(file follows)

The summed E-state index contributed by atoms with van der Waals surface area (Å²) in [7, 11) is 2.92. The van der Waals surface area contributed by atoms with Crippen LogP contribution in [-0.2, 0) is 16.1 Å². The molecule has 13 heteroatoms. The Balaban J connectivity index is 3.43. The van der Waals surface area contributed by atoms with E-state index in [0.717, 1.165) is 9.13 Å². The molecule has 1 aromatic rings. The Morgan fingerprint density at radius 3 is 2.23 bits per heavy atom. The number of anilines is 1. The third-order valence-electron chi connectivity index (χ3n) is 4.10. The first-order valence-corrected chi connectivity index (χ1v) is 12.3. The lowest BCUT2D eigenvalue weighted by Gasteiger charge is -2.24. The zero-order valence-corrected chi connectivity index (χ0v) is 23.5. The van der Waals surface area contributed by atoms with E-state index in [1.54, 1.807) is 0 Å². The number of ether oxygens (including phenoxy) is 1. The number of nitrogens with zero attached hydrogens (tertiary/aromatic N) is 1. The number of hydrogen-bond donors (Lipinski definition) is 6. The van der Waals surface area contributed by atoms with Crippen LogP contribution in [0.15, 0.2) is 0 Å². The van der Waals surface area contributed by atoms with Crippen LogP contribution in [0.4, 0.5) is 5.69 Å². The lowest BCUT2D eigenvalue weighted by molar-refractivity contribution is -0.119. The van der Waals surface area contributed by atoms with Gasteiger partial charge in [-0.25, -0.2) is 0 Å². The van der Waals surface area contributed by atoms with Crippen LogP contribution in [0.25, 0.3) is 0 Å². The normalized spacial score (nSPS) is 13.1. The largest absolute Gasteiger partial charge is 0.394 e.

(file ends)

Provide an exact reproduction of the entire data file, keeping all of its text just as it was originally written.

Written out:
The summed E-state index contributed by atoms with van der Waals surface area (Å²) in [7, 11) is 2.92. The van der Waals surface area contributed by atoms with Crippen LogP contribution in [-0.2, 0) is 16.1 Å². The molecule has 13 heteroatoms. The Balaban J connectivity index is 3.43. The van der Waals surface area contributed by atoms with E-state index in [0.717, 1.165) is 9.13 Å². The molecule has 1 aromatic rings. The Morgan fingerprint density at radius 3 is 2.23 bits per heavy atom. The number of anilines is 1. The third-order valence-electron chi connectivity index (χ3n) is 4.10. The first-order valence-corrected chi connectivity index (χ1v) is 12.3. The lowest BCUT2D eigenvalue weighted by Gasteiger charge is -2.24. The zero-order valence-corrected chi connectivity index (χ0v) is 23.5. The van der Waals surface area contributed by atoms with E-state index in [1.54, 1.807) is 0 Å². The number of ether oxygens (including phenoxy) is 1. The number of nitrogens with zero attached hydrogens (tertiary/aromatic N) is 1. The number of hydrogen-bond donors (Lipinski definition) is 6. The van der Waals surface area contributed by atoms with Crippen LogP contribution in [0.15, 0.2) is 0 Å². The van der Waals surface area contributed by atoms with Crippen LogP contribution in [0.4, 0.5) is 5.69 Å². The lowest BCUT2D eigenvalue weighted by molar-refractivity contribution is -0.119. The van der Waals surface area contributed by atoms with Gasteiger partial charge in [-0.25, -0.2) is 0 Å². The van der Waals surface area contributed by atoms with Crippen LogP contribution in [0.25, 0.3) is 0 Å². The normalized spacial score (nSPS) is 13.1. The largest absolute Gasteiger partial charge is 0.394 e.